Our response variable (dependent variable) is \(V\), the “value” of the ending yard line of a kickoff return. We define the value of a yardline \(z\), where \(z\) means \(z\) yards away from scoring a touchdown, as the expected number of points of the next score given that you start with a first down at yard line \(z\). To find \(V_z\) for each \(z\), we simply take the average value of all points of the next score from every first down at yard line \(z\) from 2010 to 2018. Then, we smooth these values. We performed this computation using `nflFastR`

data in a separate project [1]. Below is a plot of \(V_z\) as a function of \(z\).

For the remiander of the project, we use the \(x\) coordinate of the \(\{(x,y)\}\) grid representing the football field, where \(x \in [0,120]\) denotes the yard line, \(y\in [0,53.3]\) denotes the latitude, and the origin \((0,0)\) denotes the bottom left corner of the field. Thus the value of a kick return ending at yardline \(x\) is \(V_{110-x}\).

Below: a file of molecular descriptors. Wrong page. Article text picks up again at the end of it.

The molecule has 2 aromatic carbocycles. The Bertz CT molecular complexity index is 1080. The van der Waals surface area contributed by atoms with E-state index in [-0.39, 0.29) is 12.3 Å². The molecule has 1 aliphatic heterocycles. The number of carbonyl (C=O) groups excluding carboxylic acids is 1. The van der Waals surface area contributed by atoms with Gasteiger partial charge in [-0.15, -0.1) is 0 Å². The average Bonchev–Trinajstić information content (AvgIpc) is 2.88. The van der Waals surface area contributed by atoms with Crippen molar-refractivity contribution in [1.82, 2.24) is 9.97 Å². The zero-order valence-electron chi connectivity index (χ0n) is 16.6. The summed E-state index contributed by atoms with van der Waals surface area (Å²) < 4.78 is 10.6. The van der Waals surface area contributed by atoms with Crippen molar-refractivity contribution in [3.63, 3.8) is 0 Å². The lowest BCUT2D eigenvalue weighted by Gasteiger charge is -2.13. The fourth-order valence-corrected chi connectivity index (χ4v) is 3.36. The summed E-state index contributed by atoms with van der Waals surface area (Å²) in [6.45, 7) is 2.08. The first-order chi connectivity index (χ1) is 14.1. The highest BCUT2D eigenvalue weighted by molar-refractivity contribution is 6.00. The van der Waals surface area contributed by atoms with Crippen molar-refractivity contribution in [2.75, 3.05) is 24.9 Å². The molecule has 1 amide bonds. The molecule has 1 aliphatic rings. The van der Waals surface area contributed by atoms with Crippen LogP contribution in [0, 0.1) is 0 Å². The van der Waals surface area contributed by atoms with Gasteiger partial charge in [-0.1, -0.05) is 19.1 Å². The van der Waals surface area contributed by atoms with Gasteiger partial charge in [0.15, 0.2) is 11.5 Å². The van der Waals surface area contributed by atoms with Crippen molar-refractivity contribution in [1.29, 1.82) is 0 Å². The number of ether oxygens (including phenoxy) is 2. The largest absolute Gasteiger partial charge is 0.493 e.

\(x_{kr}\), the \(x\) yardline of the kick return in the current frame, is a feature because the value of a kick return frame depends on how close the kick returner is to the endzone.

For each \(j \in \{1,...,11\}\), we find the \(y\)-distance to the \(j^{th}\) closest defender when the kick returner is projected onto the average \(x\) location of the defenders. Mathematically, letting \(kr\) be the index of the kick returner, \(dj\) be the index of the \(j^{th}\) closest defender, and \(\theta = -(dir_{kr} - 90)\), the feature is given by \(\Delta y_{dj} = (y_{dj} - y_{kr}) + (\frac{1}{11}\sum_{j=1}^{11}x_{dj} - x_{kr})\cdot \tan(\theta).\)

Here is a picture which illustrates the feature.